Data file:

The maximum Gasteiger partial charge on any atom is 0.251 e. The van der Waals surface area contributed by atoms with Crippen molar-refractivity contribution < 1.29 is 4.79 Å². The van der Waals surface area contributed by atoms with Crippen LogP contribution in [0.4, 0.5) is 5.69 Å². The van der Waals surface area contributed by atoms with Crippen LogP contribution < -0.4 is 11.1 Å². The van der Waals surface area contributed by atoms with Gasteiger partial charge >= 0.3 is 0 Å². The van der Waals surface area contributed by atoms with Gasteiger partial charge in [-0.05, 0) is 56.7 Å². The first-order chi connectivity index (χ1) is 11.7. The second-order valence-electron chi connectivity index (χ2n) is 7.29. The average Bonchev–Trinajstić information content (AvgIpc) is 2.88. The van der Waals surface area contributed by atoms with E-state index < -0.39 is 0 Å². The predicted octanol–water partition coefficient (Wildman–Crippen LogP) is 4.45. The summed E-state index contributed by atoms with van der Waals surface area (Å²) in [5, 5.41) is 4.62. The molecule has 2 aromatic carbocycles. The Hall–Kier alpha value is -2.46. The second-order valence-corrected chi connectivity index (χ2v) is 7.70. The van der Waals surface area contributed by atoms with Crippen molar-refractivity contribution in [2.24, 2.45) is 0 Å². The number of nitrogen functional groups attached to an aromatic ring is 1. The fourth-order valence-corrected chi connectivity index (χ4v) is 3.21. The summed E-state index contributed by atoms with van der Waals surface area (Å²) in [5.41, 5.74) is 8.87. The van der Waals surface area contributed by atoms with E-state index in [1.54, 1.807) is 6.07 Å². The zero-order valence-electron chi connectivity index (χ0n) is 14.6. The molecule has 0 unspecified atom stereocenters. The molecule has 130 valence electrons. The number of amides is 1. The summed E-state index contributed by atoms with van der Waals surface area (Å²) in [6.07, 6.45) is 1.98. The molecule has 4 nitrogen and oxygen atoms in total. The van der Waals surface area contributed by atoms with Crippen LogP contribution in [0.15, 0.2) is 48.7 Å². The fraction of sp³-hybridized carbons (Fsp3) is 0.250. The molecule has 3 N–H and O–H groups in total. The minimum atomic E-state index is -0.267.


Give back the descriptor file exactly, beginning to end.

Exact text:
The maximum Gasteiger partial charge on any atom is 0.251 e. The van der Waals surface area contributed by atoms with Crippen molar-refractivity contribution < 1.29 is 4.79 Å². The van der Waals surface area contributed by atoms with Crippen LogP contribution in [0.4, 0.5) is 5.69 Å². The van der Waals surface area contributed by atoms with Crippen LogP contribution < -0.4 is 11.1 Å². The van der Waals surface area contributed by atoms with Gasteiger partial charge >= 0.3 is 0 Å². The van der Waals surface area contributed by atoms with Gasteiger partial charge in [-0.05, 0) is 56.7 Å². The first-order chi connectivity index (χ1) is 11.7. The second-order valence-electron chi connectivity index (χ2n) is 7.29. The average Bonchev–Trinajstić information content (AvgIpc) is 2.88. The van der Waals surface area contributed by atoms with E-state index < -0.39 is 0 Å². The predicted octanol–water partition coefficient (Wildman–Crippen LogP) is 4.45. The summed E-state index contributed by atoms with van der Waals surface area (Å²) in [5, 5.41) is 4.62. The molecule has 2 aromatic carbocycles. The Hall–Kier alpha value is -2.46. The second-order valence-corrected chi connectivity index (χ2v) is 7.70. The van der Waals surface area contributed by atoms with Crippen molar-refractivity contribution in [2.24, 2.45) is 0 Å². The number of nitrogen functional groups attached to an aromatic ring is 1. The fourth-order valence-corrected chi connectivity index (χ4v) is 3.21. The summed E-state index contributed by atoms with van der Waals surface area (Å²) in [5.41, 5.74) is 8.87. The van der Waals surface area contributed by atoms with E-state index in [1.54, 1.807) is 6.07 Å². The zero-order valence-electron chi connectivity index (χ0n) is 14.6. The molecule has 0 unspecified atom stereocenters. The molecule has 130 valence electrons. The number of amides is 1. The summed E-state index contributed by atoms with van der Waals surface area (Å²) in [6.07, 6.45) is 1.98. The molecule has 4 nitrogen and oxygen atoms in total. The van der Waals surface area contributed by atoms with Crippen LogP contribution in [0.15, 0.2) is 48.7 Å². The fraction of sp³-hybridized carbons (Fsp3) is 0.250. The molecule has 3 N–H and O–H groups in total. The minimum atomic E-state index is -0.267.